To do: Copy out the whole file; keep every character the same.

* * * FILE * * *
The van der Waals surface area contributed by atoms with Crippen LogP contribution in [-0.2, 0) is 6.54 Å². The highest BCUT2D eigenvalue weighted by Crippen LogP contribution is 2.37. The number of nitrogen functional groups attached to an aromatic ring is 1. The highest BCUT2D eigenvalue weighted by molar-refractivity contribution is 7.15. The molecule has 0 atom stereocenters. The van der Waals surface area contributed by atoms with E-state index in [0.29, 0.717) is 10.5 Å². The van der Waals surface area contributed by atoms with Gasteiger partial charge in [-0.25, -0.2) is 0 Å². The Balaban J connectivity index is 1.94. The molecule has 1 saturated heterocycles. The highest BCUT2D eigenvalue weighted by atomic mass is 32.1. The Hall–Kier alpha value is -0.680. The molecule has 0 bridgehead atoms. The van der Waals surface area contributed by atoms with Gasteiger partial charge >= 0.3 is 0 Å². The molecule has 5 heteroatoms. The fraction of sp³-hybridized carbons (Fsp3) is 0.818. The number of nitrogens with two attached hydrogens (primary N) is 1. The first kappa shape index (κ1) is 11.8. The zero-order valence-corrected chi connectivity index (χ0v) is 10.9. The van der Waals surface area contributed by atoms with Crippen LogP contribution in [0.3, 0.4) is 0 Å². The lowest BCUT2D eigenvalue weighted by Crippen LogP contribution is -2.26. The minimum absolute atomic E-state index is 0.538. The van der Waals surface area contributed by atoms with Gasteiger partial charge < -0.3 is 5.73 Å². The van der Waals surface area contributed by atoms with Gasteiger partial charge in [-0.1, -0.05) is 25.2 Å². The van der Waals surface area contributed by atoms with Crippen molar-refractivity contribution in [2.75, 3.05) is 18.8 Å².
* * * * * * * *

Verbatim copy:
The van der Waals surface area contributed by atoms with Crippen LogP contribution in [-0.2, 0) is 6.54 Å². The highest BCUT2D eigenvalue weighted by Crippen LogP contribution is 2.37. The number of nitrogen functional groups attached to an aromatic ring is 1. The highest BCUT2D eigenvalue weighted by molar-refractivity contribution is 7.15. The molecule has 0 atom stereocenters. The van der Waals surface area contributed by atoms with E-state index in [0.29, 0.717) is 10.5 Å². The van der Waals surface area contributed by atoms with Gasteiger partial charge in [-0.25, -0.2) is 0 Å². The Balaban J connectivity index is 1.94. The molecule has 1 saturated heterocycles. The highest BCUT2D eigenvalue weighted by atomic mass is 32.1. The Hall–Kier alpha value is -0.680. The molecule has 0 bridgehead atoms. The van der Waals surface area contributed by atoms with Gasteiger partial charge >= 0.3 is 0 Å². The molecule has 5 heteroatoms. The fraction of sp³-hybridized carbons (Fsp3) is 0.818. The number of nitrogens with two attached hydrogens (primary N) is 1. The first kappa shape index (κ1) is 11.8. The zero-order valence-corrected chi connectivity index (χ0v) is 10.9. The van der Waals surface area contributed by atoms with Crippen LogP contribution in [0.3, 0.4) is 0 Å². The lowest BCUT2D eigenvalue weighted by Crippen LogP contribution is -2.26. The minimum absolute atomic E-state index is 0.538. The van der Waals surface area contributed by atoms with Gasteiger partial charge < -0.3 is 5.73 Å². The van der Waals surface area contributed by atoms with Gasteiger partial charge in [-0.1, -0.05) is 25.2 Å². The van der Waals surface area contributed by atoms with Crippen molar-refractivity contribution in [2.75, 3.05) is 18.8 Å².